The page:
New policies are adopted in weeks or even days, rather than months

Pivoting quickly to take advantage of new opportunities is more natural for some organizations than others. Quick-to-respond PBMs have built-in advantages when it comes to making new policies and implementing them. Instead of bouncing updates from one siloed department to another, with each handoff representing a new opportunity for delay and misinterpretation, streamlined PBMs collaborate smoothly across departments to rapidly develop and approve changes. Constant communication with staff in all areas of pharmacy operations, such as call center, formulary and UM, ensures that changes are implemented seamlessly and meet their intended objectives.

Example:

A client requested inclusion of intravenous immunoglobulin therapies for experimental treatment of PANDAS (pediatric autoimmune disorders associated with streptococcal infections) and PANS (pediatric acute-onset syndrome). Evolent's pharmacy team reviewed the clinical literature and proposed an updated policy in coordination with the plan. This policy update was then sent to the Evolent Health Pharmacy and Therapeutics committee for approval, and the UM team and call center staff were educated about the update—all within five business days of the request.

Rapid adoption of new generics

In most cases, when a new, low-cost generic drug hits the market, a PBM wants to quickly require the new generic instead of the brand drug. However, this can be a difficult task for many PBMs that favor short-term rebate-chasing approaches. Removing a brand drug from the preferred category of your formulary typically means giving up deep rebates. To be successful with a generic-first strategy, most members need to switch to generic to make up for lost rebates. It's a tightrope walk that many PBMs aren't willing to attempt. On the other hand, PBMs can take a long-term approach and mitigate potential future brand costs by placing less weight on rebate-driven strategies. Our PBM consistently seeks out drugs that are the lowest net cost option, taking the generic pipeline and our UM return on investment into consideration for the entire class of drugs under review. With this type of strategic process, rebates don't factor into formulary decisions with as much weight, and the switch to generic can often be made quickly involving little financial risk.

Example:

Multiple times, through a rebate maximization strategy offered by our aggregator, it was recommended that we remove prior authorization management for Lyrica® capsules, an anti-convulsant medication that is also commonly used for nerve pain, in order to obtain rebates. We declined to move forward with this recommendation, as we knew that a generic was expected in the pipeline and that our UM return on investment was higher than the anticipated rebate. This strategy not only allowed us to quickly transition members to the generic product when it became available, saving hundreds of dollars per prescription, but also eliminated leakage of claims over to Lyrica CR tablets, a different branded formulation of this product that was released just prior to the capsules becoming generic.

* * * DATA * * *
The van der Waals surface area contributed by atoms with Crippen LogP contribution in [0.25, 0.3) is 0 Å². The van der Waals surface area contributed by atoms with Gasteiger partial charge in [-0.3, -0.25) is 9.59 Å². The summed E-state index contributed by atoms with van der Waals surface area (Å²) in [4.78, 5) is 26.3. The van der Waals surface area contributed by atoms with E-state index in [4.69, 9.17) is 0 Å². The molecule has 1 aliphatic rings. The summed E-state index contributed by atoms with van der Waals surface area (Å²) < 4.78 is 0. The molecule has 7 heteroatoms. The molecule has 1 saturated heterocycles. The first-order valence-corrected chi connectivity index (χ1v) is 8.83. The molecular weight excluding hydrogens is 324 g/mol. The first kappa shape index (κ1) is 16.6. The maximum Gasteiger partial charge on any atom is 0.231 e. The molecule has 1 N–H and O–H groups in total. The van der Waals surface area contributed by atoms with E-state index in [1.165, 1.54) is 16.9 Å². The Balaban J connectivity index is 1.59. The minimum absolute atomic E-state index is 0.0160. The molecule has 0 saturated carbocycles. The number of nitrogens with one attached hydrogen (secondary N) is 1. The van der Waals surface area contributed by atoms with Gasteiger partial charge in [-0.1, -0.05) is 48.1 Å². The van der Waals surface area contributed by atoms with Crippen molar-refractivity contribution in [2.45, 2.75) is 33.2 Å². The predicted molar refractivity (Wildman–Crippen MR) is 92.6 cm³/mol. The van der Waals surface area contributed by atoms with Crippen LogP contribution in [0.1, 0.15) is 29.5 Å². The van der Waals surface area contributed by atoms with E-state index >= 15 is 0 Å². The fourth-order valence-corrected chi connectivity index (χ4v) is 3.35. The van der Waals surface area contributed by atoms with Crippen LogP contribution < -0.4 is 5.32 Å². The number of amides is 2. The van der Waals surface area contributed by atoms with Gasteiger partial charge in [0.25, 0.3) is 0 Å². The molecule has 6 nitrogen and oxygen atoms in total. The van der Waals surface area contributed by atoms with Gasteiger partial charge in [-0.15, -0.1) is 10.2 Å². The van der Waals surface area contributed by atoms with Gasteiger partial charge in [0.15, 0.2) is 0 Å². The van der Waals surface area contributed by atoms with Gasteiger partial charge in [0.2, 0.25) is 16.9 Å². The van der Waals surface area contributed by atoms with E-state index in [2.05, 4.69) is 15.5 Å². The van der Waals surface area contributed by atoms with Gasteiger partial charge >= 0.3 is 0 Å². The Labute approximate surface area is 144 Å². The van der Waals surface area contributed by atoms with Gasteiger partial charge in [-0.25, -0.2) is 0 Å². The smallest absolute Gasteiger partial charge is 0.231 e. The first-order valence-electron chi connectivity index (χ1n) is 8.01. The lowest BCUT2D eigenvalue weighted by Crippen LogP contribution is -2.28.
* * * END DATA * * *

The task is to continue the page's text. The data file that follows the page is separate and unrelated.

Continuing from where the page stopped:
For most PBMs, reacting more swiftly to take advantage of new opportunities isn't done with the flip of a switch. When PBM personnel incentives are aligned to the plan's goals rather than to their own company goals to upsell you, they will be more likely to spring to action to identify new savings opportunities. Having an objective, dedicated director of pharmacy connecting the PBM to the plan and its providers ensures accountability and improves the two-way flow of information. Smaller PBMs often collaborate more closely among departments, helping them devise, revise, approve and deploy new policies more quickly, without running into bureaucratic snags. These and other inherent differences can help the PBM pounce on new opportunities that can reduce per-member spending without compromising on health outcomes.

 

 

About the Authors 

Bob DiRenzo 

As vice president of pharmacy services, Bob is responsible for leading teams who work with clients across all lines of business to improve the financial performance of prescription drug benefits, as well as overall performance of health plans. He is also responsible for maintaining profit and loss responsibility for the department. 

Lora Ertmoed

As director of pharmacy operations, Lora leads a team that manages clinical operations covering all lines of business. This includes managing multiple formularies, developing clinical initiatives, monitoring and implementing claim processing solutions. Prior to joining Evolent, she was responsible for the pharmacy operations of a Medicare Advantage plan.